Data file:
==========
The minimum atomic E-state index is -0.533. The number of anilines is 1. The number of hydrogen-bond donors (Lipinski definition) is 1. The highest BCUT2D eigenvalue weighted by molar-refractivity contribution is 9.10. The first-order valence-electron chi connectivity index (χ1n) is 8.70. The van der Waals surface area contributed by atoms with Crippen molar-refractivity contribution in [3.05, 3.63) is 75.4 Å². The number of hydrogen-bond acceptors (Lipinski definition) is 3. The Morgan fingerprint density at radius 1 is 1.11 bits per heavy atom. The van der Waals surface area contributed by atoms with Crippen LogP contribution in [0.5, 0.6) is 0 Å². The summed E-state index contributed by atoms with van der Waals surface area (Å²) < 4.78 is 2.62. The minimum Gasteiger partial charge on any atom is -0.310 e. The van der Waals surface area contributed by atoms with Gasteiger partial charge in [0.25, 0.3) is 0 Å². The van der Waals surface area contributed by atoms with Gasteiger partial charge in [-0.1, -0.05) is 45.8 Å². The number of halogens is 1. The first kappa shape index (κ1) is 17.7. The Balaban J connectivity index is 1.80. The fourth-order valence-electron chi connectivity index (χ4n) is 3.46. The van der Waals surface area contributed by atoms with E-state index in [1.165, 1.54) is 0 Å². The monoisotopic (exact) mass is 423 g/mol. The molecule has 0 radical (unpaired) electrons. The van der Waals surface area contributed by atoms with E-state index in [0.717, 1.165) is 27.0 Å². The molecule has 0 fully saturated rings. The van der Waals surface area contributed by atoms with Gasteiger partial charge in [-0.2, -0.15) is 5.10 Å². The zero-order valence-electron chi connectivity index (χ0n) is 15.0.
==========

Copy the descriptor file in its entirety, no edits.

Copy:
The minimum atomic E-state index is -0.533. The number of anilines is 1. The number of hydrogen-bond donors (Lipinski definition) is 1. The highest BCUT2D eigenvalue weighted by molar-refractivity contribution is 9.10. The first-order valence-electron chi connectivity index (χ1n) is 8.70. The van der Waals surface area contributed by atoms with Crippen molar-refractivity contribution in [3.05, 3.63) is 75.4 Å². The number of hydrogen-bond acceptors (Lipinski definition) is 3. The Morgan fingerprint density at radius 1 is 1.11 bits per heavy atom. The van der Waals surface area contributed by atoms with Crippen LogP contribution in [0.5, 0.6) is 0 Å². The summed E-state index contributed by atoms with van der Waals surface area (Å²) < 4.78 is 2.62. The minimum Gasteiger partial charge on any atom is -0.310 e. The van der Waals surface area contributed by atoms with Gasteiger partial charge in [0.25, 0.3) is 0 Å². The van der Waals surface area contributed by atoms with Gasteiger partial charge in [-0.1, -0.05) is 45.8 Å². The number of halogens is 1. The first kappa shape index (κ1) is 17.7. The Balaban J connectivity index is 1.80. The fourth-order valence-electron chi connectivity index (χ4n) is 3.46. The van der Waals surface area contributed by atoms with E-state index in [1.165, 1.54) is 0 Å². The monoisotopic (exact) mass is 423 g/mol. The molecule has 0 radical (unpaired) electrons. The van der Waals surface area contributed by atoms with E-state index in [0.717, 1.165) is 27.0 Å². The molecule has 0 fully saturated rings. The van der Waals surface area contributed by atoms with Gasteiger partial charge in [-0.2, -0.15) is 5.10 Å². The zero-order valence-electron chi connectivity index (χ0n) is 15.0.